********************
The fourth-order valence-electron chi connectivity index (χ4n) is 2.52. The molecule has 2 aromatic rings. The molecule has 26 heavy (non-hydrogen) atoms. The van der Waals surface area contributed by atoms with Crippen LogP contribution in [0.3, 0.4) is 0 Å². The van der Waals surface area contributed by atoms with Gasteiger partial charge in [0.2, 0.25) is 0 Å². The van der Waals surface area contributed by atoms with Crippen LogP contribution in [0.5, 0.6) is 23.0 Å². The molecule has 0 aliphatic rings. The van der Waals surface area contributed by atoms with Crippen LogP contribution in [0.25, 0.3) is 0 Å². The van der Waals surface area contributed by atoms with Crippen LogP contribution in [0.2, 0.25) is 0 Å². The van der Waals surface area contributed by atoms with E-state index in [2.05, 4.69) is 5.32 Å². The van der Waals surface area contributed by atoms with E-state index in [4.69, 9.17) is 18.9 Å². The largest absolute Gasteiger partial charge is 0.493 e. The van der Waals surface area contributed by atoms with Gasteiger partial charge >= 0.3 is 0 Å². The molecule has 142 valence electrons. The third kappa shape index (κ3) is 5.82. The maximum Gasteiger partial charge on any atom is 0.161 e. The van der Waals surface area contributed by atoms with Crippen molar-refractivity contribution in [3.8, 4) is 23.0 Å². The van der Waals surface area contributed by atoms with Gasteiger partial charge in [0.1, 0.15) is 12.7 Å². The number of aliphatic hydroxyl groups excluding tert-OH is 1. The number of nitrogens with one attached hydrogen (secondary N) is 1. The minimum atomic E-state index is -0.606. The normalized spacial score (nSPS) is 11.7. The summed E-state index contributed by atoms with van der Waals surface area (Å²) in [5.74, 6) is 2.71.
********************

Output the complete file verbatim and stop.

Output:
The fourth-order valence-electron chi connectivity index (χ4n) is 2.52. The molecule has 2 aromatic rings. The molecule has 26 heavy (non-hydrogen) atoms. The van der Waals surface area contributed by atoms with Crippen LogP contribution in [0.3, 0.4) is 0 Å². The van der Waals surface area contributed by atoms with Gasteiger partial charge in [0.2, 0.25) is 0 Å². The van der Waals surface area contributed by atoms with Crippen LogP contribution in [0.5, 0.6) is 23.0 Å². The molecule has 0 aliphatic rings. The van der Waals surface area contributed by atoms with Crippen LogP contribution in [0.25, 0.3) is 0 Å². The van der Waals surface area contributed by atoms with Crippen LogP contribution in [0.2, 0.25) is 0 Å². The van der Waals surface area contributed by atoms with E-state index in [2.05, 4.69) is 5.32 Å². The van der Waals surface area contributed by atoms with E-state index in [4.69, 9.17) is 18.9 Å². The largest absolute Gasteiger partial charge is 0.493 e. The van der Waals surface area contributed by atoms with Gasteiger partial charge >= 0.3 is 0 Å². The molecule has 142 valence electrons. The third kappa shape index (κ3) is 5.82. The maximum Gasteiger partial charge on any atom is 0.161 e. The van der Waals surface area contributed by atoms with Crippen molar-refractivity contribution in [3.8, 4) is 23.0 Å². The van der Waals surface area contributed by atoms with Gasteiger partial charge in [0.1, 0.15) is 12.7 Å². The number of aliphatic hydroxyl groups excluding tert-OH is 1. The number of nitrogens with one attached hydrogen (secondary N) is 1. The minimum atomic E-state index is -0.606. The normalized spacial score (nSPS) is 11.7. The summed E-state index contributed by atoms with van der Waals surface area (Å²) in [5.74, 6) is 2.71.